* Investor demand for IPO over 700 mln pounds
* CEO says confident of deals in 2009
* Targeting internal return rate in “mid-teens” percent
* Shares trade 3 percent above issue price
(Adds interview with CEO, comments, details)
By Myles Neligan and Daisy Ku
LONDON (Reuters) - UK buyout firm Resolution Ltd RSL.L said it had raised 600 million pounds ($880 million) in the fourth-largest London listing this year and was confident of making deals to restructure financial services in the UK.
Resolution could raise a further 60 million pounds from the sale of extra shares and aims to use the proceeds and a subsequent rights issue to acquire financial services companies, particularly UK life insurers or asset managers.
“There is a very high degree of commonality in our shareholder register with the shareholder register of the UK life insurance and asset management sectors,” Chief Executive John Tiner, formerly head of Britain’s Financial Services Authority, told Reuters in an interview.
“That alone gives us a real mandate from these blue chip investors to restructure the UK life insurance and asset management sectors,” he said.
The investment vehicle, founded by entrepreneur Clive Cowdery, sold the shares at 100 pence each. Its management took 20 million pounds of shares, or about 3 percent of the company.
The company is modelled on Cowdery’s previous venture, also called Resolution, which focused on buying and consolidating life insurance funds that had been closed to new business.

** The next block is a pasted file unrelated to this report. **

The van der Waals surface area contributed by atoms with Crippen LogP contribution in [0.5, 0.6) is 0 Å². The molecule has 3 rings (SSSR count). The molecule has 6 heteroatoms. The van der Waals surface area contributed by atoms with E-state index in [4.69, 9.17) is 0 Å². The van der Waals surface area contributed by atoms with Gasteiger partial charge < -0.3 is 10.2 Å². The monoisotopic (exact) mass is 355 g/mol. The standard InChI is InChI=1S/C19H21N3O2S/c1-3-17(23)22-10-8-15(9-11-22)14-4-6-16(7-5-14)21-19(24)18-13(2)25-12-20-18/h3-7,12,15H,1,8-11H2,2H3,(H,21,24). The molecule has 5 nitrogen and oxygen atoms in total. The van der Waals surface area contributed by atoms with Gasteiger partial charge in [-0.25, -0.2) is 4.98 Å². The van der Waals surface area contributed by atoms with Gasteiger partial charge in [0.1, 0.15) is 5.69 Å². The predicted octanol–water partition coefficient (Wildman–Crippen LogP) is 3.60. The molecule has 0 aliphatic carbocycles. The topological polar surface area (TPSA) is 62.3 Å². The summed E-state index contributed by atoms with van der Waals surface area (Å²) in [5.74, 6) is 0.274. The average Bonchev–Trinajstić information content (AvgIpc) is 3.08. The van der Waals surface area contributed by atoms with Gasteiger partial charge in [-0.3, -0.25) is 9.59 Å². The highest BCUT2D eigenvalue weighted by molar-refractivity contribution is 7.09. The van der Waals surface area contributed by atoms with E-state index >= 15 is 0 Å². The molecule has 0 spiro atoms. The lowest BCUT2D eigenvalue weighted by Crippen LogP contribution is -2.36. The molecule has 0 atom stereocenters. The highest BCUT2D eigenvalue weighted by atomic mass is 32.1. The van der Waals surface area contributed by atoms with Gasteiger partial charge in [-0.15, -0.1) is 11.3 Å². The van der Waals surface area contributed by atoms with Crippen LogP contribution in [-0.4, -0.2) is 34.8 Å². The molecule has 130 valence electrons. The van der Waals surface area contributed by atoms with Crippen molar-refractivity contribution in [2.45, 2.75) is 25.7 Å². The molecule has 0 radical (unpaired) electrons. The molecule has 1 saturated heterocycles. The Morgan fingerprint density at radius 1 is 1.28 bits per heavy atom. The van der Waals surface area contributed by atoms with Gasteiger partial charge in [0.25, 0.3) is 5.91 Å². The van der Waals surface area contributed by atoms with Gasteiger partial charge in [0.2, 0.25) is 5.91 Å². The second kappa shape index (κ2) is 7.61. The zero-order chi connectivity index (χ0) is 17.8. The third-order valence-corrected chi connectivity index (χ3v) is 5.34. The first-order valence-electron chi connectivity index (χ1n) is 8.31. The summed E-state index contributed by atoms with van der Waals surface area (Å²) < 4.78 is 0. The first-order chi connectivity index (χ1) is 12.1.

“We have received demand of over 700 million pounds, but we had to scale back to meet shareholders’ preferences as to size of holdings,” said Tiner.
The previous business, founded in 2003, was sold for almost 5 billion pounds last year to rival Pearl Group after a long takeover battle, yielding bumper returns for the investors who backed it.
Those investors, which included Legal & General Investment Management, Standard Life Investments, Prudential’s M&G and Royal London Asset Management, are backing the new venture.
“(Cowdery) is going to be able to put companies together to get cost savings and efficiencies and he’s had a very good track record of doing this previously,” said Jane Coffey, head of equities for Royal London Asset Management.
She said she had taken a “toe-hold” in the firm to tap into distressed prices of financial companies.
“Once we know exactly what he’s going to be buying then we can take a view on whether we want to be a bigger part of this,” Coffey added.
Resolution, advised by Lazard, is looking for acquisition opportunities in a range of 3 to 5 billion pounds, which generate internal rates of return in the “mid-teens” percent, assuming no access to the debt market nor re-rating of the assets, according to Tiner.
It is unlikely that Resolution will close its first deal this year, but Tiner expects deals in 2009, which will be funded by a follow-on rights issue.
“In the last two to three weeks, we had told investors that this was a placing of pre-emption rights,” he said, saying he hoped investors would follow on with more money.
By 1520 GMT Resolution shares were trading at 103 pence in conditional dealing, up 3 percent from their issue price.
Unconditional trading is due to start on Dec. 10.
No company has raised over $100 million in Britain since energy firm Cadogan Petroleum’s (CADP.L) $299 million listing in June.
Including Resolution, 15 companies have listed on the main board of the London bourse so far this year for a combined $8.9 billion, down 78 percent from last year’s $40.8 billion, Thomson Reuters data showed.
Shares of 13 of the newly listed firms now trade below their issuing prices, with some down as much as 86 percent.
Additional reporting by James Molony, editing by Will Waterman